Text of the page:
In Europe the taxes have all gone up. In Australia indirect taxes were not introduced until the 1990s. There are more Middle Classes in the world other than the USA. Why do you turn your head at the criminal tax evasion by the wealthy? If they declared everything they earned there would be sufficient wealth for the Welfare State. But then, what do you know about the Welfare State in the USA, you’ve never really experienced it.

      • Santi Tafarella says:

        I doubt a soak the rich strategy for sustaining the welfare state is the answer. At some point, productivity and employment decline if you put too much stress on the profits of investors and business people (small and large). There’s a balance between economic incentive, financing government, individual responsibility for one’s own life, and the social safety net, obviously, and it seems that a lot of countries don’t have that balance right.

        Reality always kicks in, sooner or later.

  2. Luke says:

    Thank you Santi for a sane comment. I would add that there is a difference between taxing the wealthy at a level they can afford and taxing the wealthy at a level that is moral. Suppose you tax someone that makes $10M at 90%. They can probably survive on the remaining $1M. However, this level of taxation is immoral and nothing less than thievery, even if there are starving disabled orphans eating out of garbage cans.

    • pauladkin says:

      If someone earns $10m a year, that in itself is immoral if it is not good for the society. What is good for the individual is immoral if it is harmful to the society. In order to earn so much money you must be exploiting someone else, probably millions of “others”. And if you are depositing $9m of that 10m in tax havens then the money is being removed from the system. The tax haven should be regarded anti-systemic, the system just cannot function with it. The capitalist economy is approaching disfuncionality at present and the reason is mainly the fact that money is being taken out of it. The thievery is the forceful removal of capital out of the ecomomy and that happens through offshore banking.

  3. Luke says:

    You make many unwarranted assumptions. There is nothing immoral about making lots of money, quite the contrary- it is one of the most moral things a person can do. Money is a medium of exchange. A person creates value for others and gets compensated through money. In most cases, if you make considerable amounts of money, it is because others highly value what you do. It is simply socialist dogma that anyone who is wealthy has exploited others (do you seriously believe that!!). Second, in my example, $9M is paid in taxes, not taken offshore. Third, you seem to assume that money in offshore accounts just sits there like a lump of coal. It is invested just like other funds. Last, your comments are reflective of a lack of knowledge of the banking system. There is no shortage of money in the economy. The money supply is at historic levels. The federal reserve is pumping money into the economy as fast as it can and hyper inflation is a real possibility. I presume (please correct me if I am wrong) that you are in favor of much higher taxes on the wealthy. The end result of that policy will be more money moving offshore.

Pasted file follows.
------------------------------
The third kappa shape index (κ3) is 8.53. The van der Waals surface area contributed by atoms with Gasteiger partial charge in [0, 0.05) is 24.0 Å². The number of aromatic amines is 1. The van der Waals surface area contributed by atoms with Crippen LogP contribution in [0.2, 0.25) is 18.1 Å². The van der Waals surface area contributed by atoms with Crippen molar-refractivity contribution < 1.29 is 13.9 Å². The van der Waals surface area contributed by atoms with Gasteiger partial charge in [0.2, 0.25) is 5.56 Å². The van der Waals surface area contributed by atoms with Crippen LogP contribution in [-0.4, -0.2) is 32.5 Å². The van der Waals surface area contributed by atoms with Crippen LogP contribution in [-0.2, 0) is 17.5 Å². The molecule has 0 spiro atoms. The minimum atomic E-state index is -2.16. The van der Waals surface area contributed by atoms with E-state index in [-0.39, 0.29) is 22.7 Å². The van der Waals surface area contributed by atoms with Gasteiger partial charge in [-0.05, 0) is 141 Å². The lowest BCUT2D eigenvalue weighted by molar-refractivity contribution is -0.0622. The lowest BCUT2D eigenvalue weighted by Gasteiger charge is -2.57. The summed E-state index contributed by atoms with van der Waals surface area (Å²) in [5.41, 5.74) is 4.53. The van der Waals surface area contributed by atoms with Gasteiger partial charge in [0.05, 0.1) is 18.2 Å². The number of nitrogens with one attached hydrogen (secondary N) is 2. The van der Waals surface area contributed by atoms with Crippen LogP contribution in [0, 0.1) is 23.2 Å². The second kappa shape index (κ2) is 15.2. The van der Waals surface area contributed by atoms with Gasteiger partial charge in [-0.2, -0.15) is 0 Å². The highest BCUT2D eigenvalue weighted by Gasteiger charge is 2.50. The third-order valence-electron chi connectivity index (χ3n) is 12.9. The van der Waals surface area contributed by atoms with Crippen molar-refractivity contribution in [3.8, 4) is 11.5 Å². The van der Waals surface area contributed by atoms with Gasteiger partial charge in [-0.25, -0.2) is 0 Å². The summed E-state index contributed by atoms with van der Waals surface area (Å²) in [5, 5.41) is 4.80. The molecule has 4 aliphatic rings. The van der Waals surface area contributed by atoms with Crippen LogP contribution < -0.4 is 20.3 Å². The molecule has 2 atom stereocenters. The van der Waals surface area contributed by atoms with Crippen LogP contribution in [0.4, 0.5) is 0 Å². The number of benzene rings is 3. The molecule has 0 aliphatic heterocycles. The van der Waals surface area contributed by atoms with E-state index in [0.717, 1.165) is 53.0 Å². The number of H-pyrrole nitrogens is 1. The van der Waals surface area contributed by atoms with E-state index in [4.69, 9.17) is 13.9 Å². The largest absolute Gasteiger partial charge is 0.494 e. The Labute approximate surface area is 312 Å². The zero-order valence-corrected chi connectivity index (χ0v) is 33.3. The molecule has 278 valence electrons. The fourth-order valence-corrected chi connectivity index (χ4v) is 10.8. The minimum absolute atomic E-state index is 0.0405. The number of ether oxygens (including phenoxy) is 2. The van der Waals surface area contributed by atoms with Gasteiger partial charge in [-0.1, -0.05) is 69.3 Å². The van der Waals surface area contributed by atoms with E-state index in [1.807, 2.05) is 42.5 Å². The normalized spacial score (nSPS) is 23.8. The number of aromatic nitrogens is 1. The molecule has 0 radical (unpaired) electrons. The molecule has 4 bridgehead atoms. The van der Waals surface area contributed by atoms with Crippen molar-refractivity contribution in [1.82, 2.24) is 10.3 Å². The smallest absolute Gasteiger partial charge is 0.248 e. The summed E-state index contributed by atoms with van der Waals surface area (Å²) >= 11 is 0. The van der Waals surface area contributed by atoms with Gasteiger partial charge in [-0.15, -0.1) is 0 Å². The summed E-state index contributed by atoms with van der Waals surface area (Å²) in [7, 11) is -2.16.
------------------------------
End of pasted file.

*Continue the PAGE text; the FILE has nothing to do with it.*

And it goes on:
• Santi Tafarella says:

      I largely agree with Luke, but the hyperinflation concern is misplaced.

      But there are also a lot of people who make money off of people’s stupidity and in ways that are not really productive. They “earn” big bucks but are pretty much leeches on the general welfare. I’m thinking of crony capitalists and people who peddle such things as fortune telling, diet systems, worthless vitamin and herbal packets, and reverse mortgages. There’s a lot of legal crookery in the world.